One of the better episodes of Black Mirror imagined a world in which everyone had machine-augmented perfect recall of every moment in life. The results are predictably horrific. Happiness depends on a fungible memory, and so I can’t be sure of this. Still, I’m reasonably certain that the first day of Cannes started with more of a bang last year. This is the fourth year I’ve been covering the festival for Ogilvy & Mather, and over that time Cannes has become larger in size, broader in scope, and more digital in every respect. It’s also become more nakedly promotional (hard as that may be to believe).
Today’s debut session was little more than a 30-minute infomercial for The Walking Dead followed up by a MediaCom rich media unit. I get the appeal of sharing your IP and plugging the launch of your new spin off to this audience in particular, but that is old media thinking brought to live events: pushing your messaging onto a captive audience instead of delivering what they want.
Everything But The Girl
Earlier this year, human quote machine Cindy Gallop tweeted “We’ll know we have parity when mediocre black women get bad ideas funded at the same rate as mediocre white men.” She has elegantly articulated the current feminist zeitgeist. Canes has always been good about having solid female—and solid feminist—representation on stage, but that’snot true of the advertising industry as a whole. Quite the opposite, in fact.
As Fast Company reported in 2013, “Despite the fact that women control 80% of consumer spending, only 3% of creative directors (and we’re not talking about celebrity CDs) are female.” It’s an open question the industry-wide response has been sufficiently robust. Cannes, however, is doing its part. They’ve instituted the Glass Lion this year to recognize work that addresses issues of gender inequality. Maybe that will spur us to give more women the authority to make that happen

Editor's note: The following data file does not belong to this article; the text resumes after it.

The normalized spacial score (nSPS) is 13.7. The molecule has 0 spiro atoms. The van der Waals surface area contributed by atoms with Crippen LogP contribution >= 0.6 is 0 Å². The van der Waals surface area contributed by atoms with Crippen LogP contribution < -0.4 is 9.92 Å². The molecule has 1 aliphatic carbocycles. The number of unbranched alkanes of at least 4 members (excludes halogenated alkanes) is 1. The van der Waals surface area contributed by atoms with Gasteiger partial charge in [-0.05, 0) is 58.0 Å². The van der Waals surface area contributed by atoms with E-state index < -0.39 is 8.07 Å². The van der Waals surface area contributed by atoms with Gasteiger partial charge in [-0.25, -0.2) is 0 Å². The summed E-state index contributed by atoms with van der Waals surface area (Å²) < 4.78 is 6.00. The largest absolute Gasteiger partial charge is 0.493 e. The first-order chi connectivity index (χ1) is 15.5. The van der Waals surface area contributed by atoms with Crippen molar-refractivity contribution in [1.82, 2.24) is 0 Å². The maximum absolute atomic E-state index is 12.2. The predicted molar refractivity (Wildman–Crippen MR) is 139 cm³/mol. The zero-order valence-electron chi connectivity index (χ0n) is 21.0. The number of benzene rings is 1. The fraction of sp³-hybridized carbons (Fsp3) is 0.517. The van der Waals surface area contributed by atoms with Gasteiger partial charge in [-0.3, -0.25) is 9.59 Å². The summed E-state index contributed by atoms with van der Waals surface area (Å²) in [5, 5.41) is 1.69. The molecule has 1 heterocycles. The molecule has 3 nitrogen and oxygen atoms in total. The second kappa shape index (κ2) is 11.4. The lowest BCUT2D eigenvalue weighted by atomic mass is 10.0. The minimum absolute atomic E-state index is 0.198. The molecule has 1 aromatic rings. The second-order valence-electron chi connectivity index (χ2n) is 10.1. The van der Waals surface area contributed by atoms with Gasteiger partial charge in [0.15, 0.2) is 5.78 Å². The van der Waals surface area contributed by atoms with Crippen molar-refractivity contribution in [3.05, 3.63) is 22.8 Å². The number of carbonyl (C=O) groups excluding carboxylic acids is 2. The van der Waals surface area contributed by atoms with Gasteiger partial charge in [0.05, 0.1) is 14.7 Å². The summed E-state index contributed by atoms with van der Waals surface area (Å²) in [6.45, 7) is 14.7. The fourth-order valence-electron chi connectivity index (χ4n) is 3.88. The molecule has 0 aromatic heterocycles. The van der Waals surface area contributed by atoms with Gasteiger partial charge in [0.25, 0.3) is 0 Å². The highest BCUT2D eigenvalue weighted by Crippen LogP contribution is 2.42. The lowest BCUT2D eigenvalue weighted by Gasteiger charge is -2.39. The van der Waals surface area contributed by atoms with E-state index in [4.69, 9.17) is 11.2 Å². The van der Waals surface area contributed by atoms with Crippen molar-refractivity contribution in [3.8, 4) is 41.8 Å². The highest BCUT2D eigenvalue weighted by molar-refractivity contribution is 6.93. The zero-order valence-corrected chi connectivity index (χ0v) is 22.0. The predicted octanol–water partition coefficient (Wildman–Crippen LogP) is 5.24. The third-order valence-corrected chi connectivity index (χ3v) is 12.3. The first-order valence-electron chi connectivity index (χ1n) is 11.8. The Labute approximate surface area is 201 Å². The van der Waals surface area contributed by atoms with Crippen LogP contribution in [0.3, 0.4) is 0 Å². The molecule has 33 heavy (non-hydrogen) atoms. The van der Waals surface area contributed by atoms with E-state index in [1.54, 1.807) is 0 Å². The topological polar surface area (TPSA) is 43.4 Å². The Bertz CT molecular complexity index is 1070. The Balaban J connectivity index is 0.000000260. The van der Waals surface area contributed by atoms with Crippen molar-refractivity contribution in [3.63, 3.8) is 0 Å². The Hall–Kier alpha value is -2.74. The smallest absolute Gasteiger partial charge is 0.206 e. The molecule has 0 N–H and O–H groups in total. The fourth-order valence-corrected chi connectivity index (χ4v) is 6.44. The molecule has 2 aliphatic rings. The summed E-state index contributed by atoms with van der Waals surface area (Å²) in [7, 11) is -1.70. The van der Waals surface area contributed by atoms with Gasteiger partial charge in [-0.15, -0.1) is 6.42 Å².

Gay erotic art icon Tom of Finland was called Touko Laaksonen when he’s at home—and when he was Senior Art Director at McCann’s Finish office. Plenty of advertising folk do a little work on the side. Few of them, however, change global culture. David Ogilvy said, “Advertising reflects the mores of society, but it doesn’t influence them.” That may be true of advertising, but perhaps not for advertising folk.
Tom of Finland is part of the long line of figures that helped with the global mainstreaming of LGBT culture. We have a global tradition of moving fringe cultures from exile to appropriation to acceptance to inclusion—and now to appropriation. Visual tropes of hyper masculinity, for example, started in gay culture and flowed into the straight world, but the fear is that appropriation by dominant culture leads to assimilation of the subculture. And that’s a loss.